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Date : Dec 29, 2020

The banking system all over the world is grappling with challenges of reviving credit growth while maintaining their resilience in the face of the COVID-19 pandemic. In India, although the banking soundness indicators are obscured under the asset quality standstill, banks are raising capital in preparation of the imminent stress. Going forward, the challenging times may usher in new opportunities for the banking sector and the Reserve Bank remains committed to build an enabling environment while preserving financial stability.

I.1 At the time of publication of this Report, financial systems the world over are facing unprecedented challenges as they struggle to restore the flow of credit even while bracing up for large scale delinquencies and balance sheet stress that the ravages of the COVID-19 pandemic leave behind. In addition, they have to resume the stalled implementation of regulatory reforms, re-build and top-up capital and liquidity buffers and re-engage to nurture the economic recovery.

I.2 Domestically, an unprecedented economic contraction has taken its toll on the financials of banks and non-banks and purveyed a generalised risk aversion that has reduced the efficacy of the financial intermediation function. Prompt measures undertaken by the Reserve Bank and the Government have ensured easy monetary and liquidity conditions, orderly markets and a secure and well-functioning payment settlement environment. Although stretched asset valuations are in apparent disconnect with the real economy, life support in the form of adequate credit flows to some of the productive and COVID-19 stressed sectors has been deficient. Going forward, restoration of health of the banking and non-banking sectors depends on how quickly the animal spirits return and the revival of the real economy.

I.3 Against this backdrop, the rest of the chapter lays out perspectives on forces that are likely to shape the financial sector’s ecosystem in the period ahead.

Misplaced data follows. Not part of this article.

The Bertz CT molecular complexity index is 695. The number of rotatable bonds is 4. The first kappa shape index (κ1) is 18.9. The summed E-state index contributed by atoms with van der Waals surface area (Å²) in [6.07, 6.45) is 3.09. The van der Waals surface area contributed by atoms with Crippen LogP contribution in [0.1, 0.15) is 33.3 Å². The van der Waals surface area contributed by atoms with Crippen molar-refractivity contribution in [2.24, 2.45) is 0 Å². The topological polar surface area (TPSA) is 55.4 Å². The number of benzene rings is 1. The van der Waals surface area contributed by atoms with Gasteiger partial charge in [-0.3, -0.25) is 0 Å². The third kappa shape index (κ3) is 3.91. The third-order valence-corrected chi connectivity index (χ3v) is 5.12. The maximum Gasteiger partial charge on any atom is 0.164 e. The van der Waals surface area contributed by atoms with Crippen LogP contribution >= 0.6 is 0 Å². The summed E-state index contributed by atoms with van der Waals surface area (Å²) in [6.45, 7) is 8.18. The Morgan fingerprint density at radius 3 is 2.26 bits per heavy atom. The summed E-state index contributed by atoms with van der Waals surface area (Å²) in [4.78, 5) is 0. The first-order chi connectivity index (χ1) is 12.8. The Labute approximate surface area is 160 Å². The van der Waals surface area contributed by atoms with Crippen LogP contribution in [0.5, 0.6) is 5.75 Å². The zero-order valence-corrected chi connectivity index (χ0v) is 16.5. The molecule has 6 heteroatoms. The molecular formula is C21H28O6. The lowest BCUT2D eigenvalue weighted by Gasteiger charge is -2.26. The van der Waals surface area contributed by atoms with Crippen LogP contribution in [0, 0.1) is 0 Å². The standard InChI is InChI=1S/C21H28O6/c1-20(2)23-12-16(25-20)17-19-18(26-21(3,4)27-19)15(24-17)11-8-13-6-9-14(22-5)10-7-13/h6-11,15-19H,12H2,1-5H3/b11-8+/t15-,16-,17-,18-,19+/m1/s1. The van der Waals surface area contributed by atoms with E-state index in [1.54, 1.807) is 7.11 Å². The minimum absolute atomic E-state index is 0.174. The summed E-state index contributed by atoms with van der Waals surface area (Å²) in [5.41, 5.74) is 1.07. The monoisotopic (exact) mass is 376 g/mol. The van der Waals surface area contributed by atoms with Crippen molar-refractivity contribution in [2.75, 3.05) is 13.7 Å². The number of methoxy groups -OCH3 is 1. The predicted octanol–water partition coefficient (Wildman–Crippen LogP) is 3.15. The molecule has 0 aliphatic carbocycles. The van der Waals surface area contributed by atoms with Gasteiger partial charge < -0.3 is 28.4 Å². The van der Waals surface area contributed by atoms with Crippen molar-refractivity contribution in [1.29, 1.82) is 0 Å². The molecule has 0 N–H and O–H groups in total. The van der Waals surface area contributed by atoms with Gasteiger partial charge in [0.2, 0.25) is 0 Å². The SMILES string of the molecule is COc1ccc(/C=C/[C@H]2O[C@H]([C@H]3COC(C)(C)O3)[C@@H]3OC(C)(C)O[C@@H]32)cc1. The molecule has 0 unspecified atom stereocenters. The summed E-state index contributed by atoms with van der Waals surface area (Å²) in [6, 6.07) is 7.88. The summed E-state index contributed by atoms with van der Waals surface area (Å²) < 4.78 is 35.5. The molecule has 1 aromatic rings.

Impact of COVID-19 on Banks and NBFCs

I.4 The Indian financial system, and banks in particular, displayed resilience in 2019-20, with a strengthening of asset quality, capital positions and profitability. In 2020-21, as policy support is rolled back, the impact of the COVID-19 pandemic may dent the health of the banks and non-banks. As at end-August 2020, around 40 per cent of outstanding loans of the financial system (banks and NBFCs) availed moratorium. The data on gross non-performing assets (GNPA) of banks are yet to reflect the stress, obscured under the asset quality standstill with attendant financial stability implications. An analysis of published quarterly results of a sample of banks indicates that their GNPA ratios would have been higher in the range of 0.10 per cent to 0.66 per cent at end-September 2020. The COVID-19 provisioning and ploughing back of dividends would help shield their balance sheets from emanating stress to a certain extent.

I.5 Preliminary estimates suggested that potential recapitalisation requirements for meeting regulatory purposes as well as for growth capital may be to the extent of 150 basis points (bps) of the common equity tier I (CET I) ratio for the banking system. The Financial Stability Report (FSR), to be released shortly, will present an updated assessment of the GNPA and capital adequacy of SCBs under alternate macro stress test scenarios. While the Government has earmarked ₹20,000 crore in the first supplementary demands for grants for capital infusion in public sector banks (PSBs), they may raise more resources from the market as an optimal capital raising strategy. Prudently, some major private sector banks (PVBs) have already raised capital, and some large PSBs have announced plans to raise resources in a staggered manner, depending on the prevailing market circumstances.

I.6 The impact of the pandemic on niche players differed on the basis of the stage of their evolution, financial health at the time of onset of the pandemic, business model and area of operation. Consequently, the risks and uncertainties that they face also have their own characteristics.

Small Finance Banks

I.7 Those small finance banks (SFBs), which were earlier NBFC micro finance institutions (NBFC-MFIs), continue to have significant exposure to unsecured advances even as they strive to diversify their portfolio. Green shoots in the form of revival of agriculture and allied activities may augur well for financials of these banks. The collection efficiency of these banks had dropped substantially during the strict lockdown period but since then there is a strong improvement on a month-to-month basis and a catch-up with pre-pandemic levels may, in fact, be underway.